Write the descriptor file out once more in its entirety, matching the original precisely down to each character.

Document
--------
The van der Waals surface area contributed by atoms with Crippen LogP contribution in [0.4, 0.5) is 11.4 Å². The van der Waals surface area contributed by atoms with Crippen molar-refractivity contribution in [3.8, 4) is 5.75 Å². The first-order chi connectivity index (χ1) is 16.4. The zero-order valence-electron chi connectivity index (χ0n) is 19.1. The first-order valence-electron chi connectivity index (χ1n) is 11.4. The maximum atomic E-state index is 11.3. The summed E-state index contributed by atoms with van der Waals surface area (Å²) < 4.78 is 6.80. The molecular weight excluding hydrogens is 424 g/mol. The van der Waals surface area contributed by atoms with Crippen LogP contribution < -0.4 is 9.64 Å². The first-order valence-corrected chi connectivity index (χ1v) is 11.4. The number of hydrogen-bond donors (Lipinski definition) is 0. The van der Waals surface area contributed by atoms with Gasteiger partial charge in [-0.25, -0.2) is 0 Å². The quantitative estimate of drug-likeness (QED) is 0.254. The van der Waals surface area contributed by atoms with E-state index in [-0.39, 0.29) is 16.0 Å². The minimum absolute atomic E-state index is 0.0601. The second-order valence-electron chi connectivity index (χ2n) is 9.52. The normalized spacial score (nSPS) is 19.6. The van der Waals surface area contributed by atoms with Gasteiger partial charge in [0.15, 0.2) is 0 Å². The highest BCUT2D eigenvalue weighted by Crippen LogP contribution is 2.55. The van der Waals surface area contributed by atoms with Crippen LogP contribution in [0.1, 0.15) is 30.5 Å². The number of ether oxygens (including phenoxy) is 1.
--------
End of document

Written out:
The van der Waals surface area contributed by atoms with Crippen LogP contribution in [0.4, 0.5) is 11.4 Å². The van der Waals surface area contributed by atoms with Crippen molar-refractivity contribution in [3.8, 4) is 5.75 Å². The first-order chi connectivity index (χ1) is 16.4. The zero-order valence-electron chi connectivity index (χ0n) is 19.1. The first-order valence-electron chi connectivity index (χ1n) is 11.4. The maximum atomic E-state index is 11.3. The summed E-state index contributed by atoms with van der Waals surface area (Å²) < 4.78 is 6.80. The molecular weight excluding hydrogens is 424 g/mol. The van der Waals surface area contributed by atoms with Crippen LogP contribution < -0.4 is 9.64 Å². The first-order valence-corrected chi connectivity index (χ1v) is 11.4. The number of hydrogen-bond donors (Lipinski definition) is 0. The van der Waals surface area contributed by atoms with Gasteiger partial charge in [-0.25, -0.2) is 0 Å². The quantitative estimate of drug-likeness (QED) is 0.254. The van der Waals surface area contributed by atoms with E-state index in [-0.39, 0.29) is 16.0 Å². The minimum absolute atomic E-state index is 0.0601. The second-order valence-electron chi connectivity index (χ2n) is 9.52. The normalized spacial score (nSPS) is 19.6. The van der Waals surface area contributed by atoms with Gasteiger partial charge in [0.15, 0.2) is 0 Å². The highest BCUT2D eigenvalue weighted by Crippen LogP contribution is 2.55. The van der Waals surface area contributed by atoms with Crippen LogP contribution in [0.1, 0.15) is 30.5 Å². The number of ether oxygens (including phenoxy) is 1.